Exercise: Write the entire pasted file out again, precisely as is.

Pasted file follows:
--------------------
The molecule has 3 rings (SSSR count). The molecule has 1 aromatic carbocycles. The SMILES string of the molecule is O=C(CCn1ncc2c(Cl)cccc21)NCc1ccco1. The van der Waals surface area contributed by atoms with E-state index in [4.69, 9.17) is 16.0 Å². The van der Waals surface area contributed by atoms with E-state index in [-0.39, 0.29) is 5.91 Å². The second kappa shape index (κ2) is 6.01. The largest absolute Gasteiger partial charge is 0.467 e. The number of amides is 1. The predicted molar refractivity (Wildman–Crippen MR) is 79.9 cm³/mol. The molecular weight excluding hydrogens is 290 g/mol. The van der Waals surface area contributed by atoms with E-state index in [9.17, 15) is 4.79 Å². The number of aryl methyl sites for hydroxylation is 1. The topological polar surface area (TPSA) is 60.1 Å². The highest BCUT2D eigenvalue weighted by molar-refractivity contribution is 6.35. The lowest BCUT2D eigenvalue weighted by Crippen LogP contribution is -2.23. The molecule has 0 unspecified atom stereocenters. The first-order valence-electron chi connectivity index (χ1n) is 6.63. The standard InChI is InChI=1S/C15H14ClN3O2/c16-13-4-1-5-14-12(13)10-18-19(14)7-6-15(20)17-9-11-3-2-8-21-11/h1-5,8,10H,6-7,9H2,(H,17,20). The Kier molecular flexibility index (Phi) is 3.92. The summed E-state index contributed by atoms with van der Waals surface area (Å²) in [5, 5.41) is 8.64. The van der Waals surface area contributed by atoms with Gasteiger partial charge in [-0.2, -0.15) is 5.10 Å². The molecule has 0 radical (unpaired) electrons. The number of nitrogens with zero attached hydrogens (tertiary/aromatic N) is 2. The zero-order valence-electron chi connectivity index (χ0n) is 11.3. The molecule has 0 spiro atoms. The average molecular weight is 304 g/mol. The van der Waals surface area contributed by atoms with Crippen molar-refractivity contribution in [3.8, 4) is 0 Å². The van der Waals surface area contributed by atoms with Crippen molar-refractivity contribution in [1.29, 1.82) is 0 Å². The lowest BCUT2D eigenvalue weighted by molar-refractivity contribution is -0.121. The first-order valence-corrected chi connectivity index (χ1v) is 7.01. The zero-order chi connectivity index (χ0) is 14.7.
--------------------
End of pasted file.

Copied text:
The molecule has 3 rings (SSSR count). The molecule has 1 aromatic carbocycles. The SMILES string of the molecule is O=C(CCn1ncc2c(Cl)cccc21)NCc1ccco1. The van der Waals surface area contributed by atoms with E-state index in [4.69, 9.17) is 16.0 Å². The van der Waals surface area contributed by atoms with E-state index in [-0.39, 0.29) is 5.91 Å². The second kappa shape index (κ2) is 6.01. The largest absolute Gasteiger partial charge is 0.467 e. The number of amides is 1. The predicted molar refractivity (Wildman–Crippen MR) is 79.9 cm³/mol. The molecular weight excluding hydrogens is 290 g/mol. The van der Waals surface area contributed by atoms with E-state index in [9.17, 15) is 4.79 Å². The number of aryl methyl sites for hydroxylation is 1. The topological polar surface area (TPSA) is 60.1 Å². The highest BCUT2D eigenvalue weighted by molar-refractivity contribution is 6.35. The lowest BCUT2D eigenvalue weighted by Crippen LogP contribution is -2.23. The molecule has 0 unspecified atom stereocenters. The first-order valence-electron chi connectivity index (χ1n) is 6.63. The standard InChI is InChI=1S/C15H14ClN3O2/c16-13-4-1-5-14-12(13)10-18-19(14)7-6-15(20)17-9-11-3-2-8-21-11/h1-5,8,10H,6-7,9H2,(H,17,20). The Kier molecular flexibility index (Phi) is 3.92. The summed E-state index contributed by atoms with van der Waals surface area (Å²) in [5, 5.41) is 8.64. The van der Waals surface area contributed by atoms with Gasteiger partial charge in [-0.2, -0.15) is 5.10 Å². The molecule has 0 radical (unpaired) electrons. The number of nitrogens with zero attached hydrogens (tertiary/aromatic N) is 2. The zero-order valence-electron chi connectivity index (χ0n) is 11.3. The molecule has 0 spiro atoms. The average molecular weight is 304 g/mol. The van der Waals surface area contributed by atoms with Crippen molar-refractivity contribution in [3.8, 4) is 0 Å². The van der Waals surface area contributed by atoms with Crippen molar-refractivity contribution in [1.29, 1.82) is 0 Å². The lowest BCUT2D eigenvalue weighted by molar-refractivity contribution is -0.121. The first-order valence-corrected chi connectivity index (χ1v) is 7.01. The zero-order chi connectivity index (χ0) is 14.7.